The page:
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Device provides years of power through temperature swings

Engadget - Sun, 2018-02-18 07:58
Eventually, you might not need a battery or a conspicuous external power source to keep a device running for years on end. A team at MIT has created a device that produces energy by exploiting the temperature swings that occur between day and night....

Facebook Plans To Use US Mail To Verify IDs of Election Ad Buyers

SlashDot - Sun, 2018-02-18 05:00
Facebook will start using postcards sent by U.S. mail later this year to verify the identities and location of people who want to purchase U.S. election-related advertising on its site, a senior company executive said on Saturday. From a report: The postcard verification is Facebook's latest effort to respond to criticism from lawmakers, security experts and election integrity watchdog groups that it and other social media companies failed to detect and later responded slowly to Russia's use of their platforms to spread divisive political content, including disinformation, during the 2016 U.S. presidential election.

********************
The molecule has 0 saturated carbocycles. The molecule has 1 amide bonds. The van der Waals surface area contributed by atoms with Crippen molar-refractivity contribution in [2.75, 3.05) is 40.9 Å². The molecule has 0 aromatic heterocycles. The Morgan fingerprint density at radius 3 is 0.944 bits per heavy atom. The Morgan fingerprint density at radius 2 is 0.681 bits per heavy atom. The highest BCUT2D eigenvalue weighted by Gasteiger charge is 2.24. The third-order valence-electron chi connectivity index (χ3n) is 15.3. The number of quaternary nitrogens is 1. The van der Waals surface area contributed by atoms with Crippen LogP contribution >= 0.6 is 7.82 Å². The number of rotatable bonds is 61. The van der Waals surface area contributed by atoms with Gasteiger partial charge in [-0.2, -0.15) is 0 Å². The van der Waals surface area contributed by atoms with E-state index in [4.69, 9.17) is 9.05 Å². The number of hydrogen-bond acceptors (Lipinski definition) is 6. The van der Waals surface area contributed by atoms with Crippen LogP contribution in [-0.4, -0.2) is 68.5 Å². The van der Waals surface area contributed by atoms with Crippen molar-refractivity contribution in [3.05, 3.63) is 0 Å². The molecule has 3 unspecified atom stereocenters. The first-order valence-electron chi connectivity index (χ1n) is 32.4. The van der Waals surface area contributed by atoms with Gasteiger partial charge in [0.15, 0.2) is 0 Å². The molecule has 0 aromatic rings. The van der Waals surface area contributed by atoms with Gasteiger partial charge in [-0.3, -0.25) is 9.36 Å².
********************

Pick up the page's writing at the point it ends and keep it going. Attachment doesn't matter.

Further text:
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Electronic skin can display a heartbeat on your hand

Engadget - Sun, 2018-02-18 04:50
Electronic skins might not only detect health troubles in the near future, but display them for the world to see. University of Tokyo researchers have developed an e-skin that can measure vital signs like your heartbeat and display them in real time...

Google is Making it Easier For 911 To Find You in an Emergency

SlashDot - Sun, 2018-02-18 01:43
An anonymous reader shares a report: When you call 911 from a cellphone, your location is typically sent to the call taker by a wireless carrier. But that information isn't always so accurate. Well Google might have a better way of going about it and it tested its system across a few states in December and January, the Wall Street Journal reports. In the states where the tests took place, Google sent location data from a random selection of 911 callers using Android phones straight to the people taking those calls. The test included 50 call centers that cover around 2.4 million people in Texas, Tennessee and Florida, and early reports of the results suggest the system is promising. One company involved in the test told the Wall Street Journal that for over 80 percent of the 911 calls where Googl's system was used, the tech giant's location data were more accurate than what wireless carriers provided. The company, RapidSOS, also said that while carrier data location estimates had, on average, a radius of around 522 feet, Google's data gave estimates with radii around 121 feet. Google's data also arrived more quickly than carrier data typically did.